Many people travel for work, vacation, events, or life moves. Learning about distant destinations is challenging and resources are scattered and limited.
What it does
Noah integrates knowledge about the world in a simple to navigate augmented reality experience. Combining a voice interface with highly detailed maps and informational overlays, it has never been easier to learn about the world.
How I built it
I used the Esri ArcGIS service to build a native iOS app that shows content in an ARKit view. I built speech-to-text and text-to-speech interfaces for interacting with Noah. All of the code is open-source and written in Swift 4.
Challenges I ran into
Combining text-to-speech and speech-to-text in a cohesive interface had issues with internal audio software and hardware state conflicts that lead to frequent crashes during development. The Esri data and API / SDK is extensive and a challenge to integrate without a good knowledge of all the components and tools. Fortunately, Esri staff were very helpful and available. Manipulating the augmented reality view through the Esri SDK, which is very new, had some limitations and issues that had to be worked through.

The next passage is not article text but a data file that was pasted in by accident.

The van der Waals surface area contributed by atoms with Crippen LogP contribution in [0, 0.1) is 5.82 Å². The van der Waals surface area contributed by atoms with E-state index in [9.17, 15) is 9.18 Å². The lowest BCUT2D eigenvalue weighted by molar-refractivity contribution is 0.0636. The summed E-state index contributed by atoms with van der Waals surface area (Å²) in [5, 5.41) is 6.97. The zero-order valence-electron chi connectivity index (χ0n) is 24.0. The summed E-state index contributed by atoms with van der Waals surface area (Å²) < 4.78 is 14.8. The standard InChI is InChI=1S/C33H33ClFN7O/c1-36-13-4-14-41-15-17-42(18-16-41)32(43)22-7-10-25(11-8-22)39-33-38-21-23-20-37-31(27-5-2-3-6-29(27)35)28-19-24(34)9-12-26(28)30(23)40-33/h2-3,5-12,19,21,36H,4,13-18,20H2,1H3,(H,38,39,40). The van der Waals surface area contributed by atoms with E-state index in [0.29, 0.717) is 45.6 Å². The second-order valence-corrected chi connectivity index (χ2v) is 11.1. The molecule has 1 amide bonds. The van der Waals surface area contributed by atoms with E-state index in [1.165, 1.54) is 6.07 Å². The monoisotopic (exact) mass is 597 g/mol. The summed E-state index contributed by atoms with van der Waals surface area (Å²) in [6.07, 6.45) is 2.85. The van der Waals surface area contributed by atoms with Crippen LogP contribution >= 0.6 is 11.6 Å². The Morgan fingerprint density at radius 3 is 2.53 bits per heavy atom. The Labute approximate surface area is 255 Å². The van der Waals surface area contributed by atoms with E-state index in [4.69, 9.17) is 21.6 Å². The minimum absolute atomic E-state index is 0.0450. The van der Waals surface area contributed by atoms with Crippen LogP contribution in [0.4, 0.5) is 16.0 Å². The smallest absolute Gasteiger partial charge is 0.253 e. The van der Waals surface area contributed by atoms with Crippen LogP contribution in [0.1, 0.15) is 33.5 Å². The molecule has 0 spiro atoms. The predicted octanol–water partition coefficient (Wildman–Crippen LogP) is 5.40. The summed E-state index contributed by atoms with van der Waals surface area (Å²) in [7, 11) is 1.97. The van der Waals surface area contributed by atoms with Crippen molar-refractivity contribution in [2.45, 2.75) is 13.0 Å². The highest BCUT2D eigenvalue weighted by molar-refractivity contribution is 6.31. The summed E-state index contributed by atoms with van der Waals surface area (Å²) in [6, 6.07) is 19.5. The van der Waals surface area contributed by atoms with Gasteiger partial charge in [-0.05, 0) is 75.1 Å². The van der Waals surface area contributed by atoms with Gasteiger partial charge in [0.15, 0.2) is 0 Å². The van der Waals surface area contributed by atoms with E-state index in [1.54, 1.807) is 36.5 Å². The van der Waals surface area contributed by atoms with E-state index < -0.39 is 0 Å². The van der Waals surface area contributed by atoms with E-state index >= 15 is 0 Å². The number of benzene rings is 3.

Accomplishments that I'm proud of
The app exceeded my expectations for what could be built in less than 2 days. The voice interface is very easy to use and allows for a seamless interaction with the augmented reality visuals. The map interaction experience is inviting and addictive, engaging the user to explore and learn.
What I learned
The speech input / output coordination on iOS is very tricky to get right, but I found a balance that worked well for Noah. The map content, visuals, and integrated data becomes a very rich experience when presented in the right way.
What's next for Noah
Integration with more data sets for the map. Addition of more destinations. The ability to add commentary to the map experience and share it with others such as family or travel partners.